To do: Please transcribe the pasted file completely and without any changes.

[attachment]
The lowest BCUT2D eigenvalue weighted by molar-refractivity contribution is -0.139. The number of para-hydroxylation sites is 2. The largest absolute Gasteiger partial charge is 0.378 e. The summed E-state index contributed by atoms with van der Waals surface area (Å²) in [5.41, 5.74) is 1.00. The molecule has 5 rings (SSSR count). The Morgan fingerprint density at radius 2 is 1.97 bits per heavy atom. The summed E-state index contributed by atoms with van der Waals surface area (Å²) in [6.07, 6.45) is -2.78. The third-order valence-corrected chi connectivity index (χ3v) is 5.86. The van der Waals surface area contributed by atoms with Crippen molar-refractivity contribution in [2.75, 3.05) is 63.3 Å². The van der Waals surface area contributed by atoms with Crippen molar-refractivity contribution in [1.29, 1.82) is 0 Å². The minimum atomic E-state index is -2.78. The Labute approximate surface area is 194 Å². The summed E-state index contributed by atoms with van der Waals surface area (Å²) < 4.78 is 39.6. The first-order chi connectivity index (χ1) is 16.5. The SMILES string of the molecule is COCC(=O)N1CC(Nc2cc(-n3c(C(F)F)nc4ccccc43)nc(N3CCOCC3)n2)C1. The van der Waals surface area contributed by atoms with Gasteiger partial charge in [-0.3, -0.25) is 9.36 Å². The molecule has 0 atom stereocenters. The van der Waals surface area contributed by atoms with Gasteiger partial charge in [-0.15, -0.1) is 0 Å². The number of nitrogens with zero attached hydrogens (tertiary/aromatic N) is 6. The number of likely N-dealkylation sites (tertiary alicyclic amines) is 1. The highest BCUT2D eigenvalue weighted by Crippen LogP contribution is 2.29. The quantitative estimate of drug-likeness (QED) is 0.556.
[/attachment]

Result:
The lowest BCUT2D eigenvalue weighted by molar-refractivity contribution is -0.139. The number of para-hydroxylation sites is 2. The largest absolute Gasteiger partial charge is 0.378 e. The summed E-state index contributed by atoms with van der Waals surface area (Å²) in [5.41, 5.74) is 1.00. The molecule has 5 rings (SSSR count). The Morgan fingerprint density at radius 2 is 1.97 bits per heavy atom. The summed E-state index contributed by atoms with van der Waals surface area (Å²) in [6.07, 6.45) is -2.78. The third-order valence-corrected chi connectivity index (χ3v) is 5.86. The van der Waals surface area contributed by atoms with Crippen molar-refractivity contribution in [2.75, 3.05) is 63.3 Å². The van der Waals surface area contributed by atoms with Crippen molar-refractivity contribution in [1.29, 1.82) is 0 Å². The minimum atomic E-state index is -2.78. The Labute approximate surface area is 194 Å². The summed E-state index contributed by atoms with van der Waals surface area (Å²) < 4.78 is 39.6. The first-order chi connectivity index (χ1) is 16.5. The SMILES string of the molecule is COCC(=O)N1CC(Nc2cc(-n3c(C(F)F)nc4ccccc43)nc(N3CCOCC3)n2)C1. The van der Waals surface area contributed by atoms with Gasteiger partial charge in [-0.3, -0.25) is 9.36 Å². The molecule has 0 atom stereocenters. The van der Waals surface area contributed by atoms with Gasteiger partial charge in [-0.15, -0.1) is 0 Å². The number of nitrogens with zero attached hydrogens (tertiary/aromatic N) is 6. The number of likely N-dealkylation sites (tertiary alicyclic amines) is 1. The highest BCUT2D eigenvalue weighted by Crippen LogP contribution is 2.29. The quantitative estimate of drug-likeness (QED) is 0.556.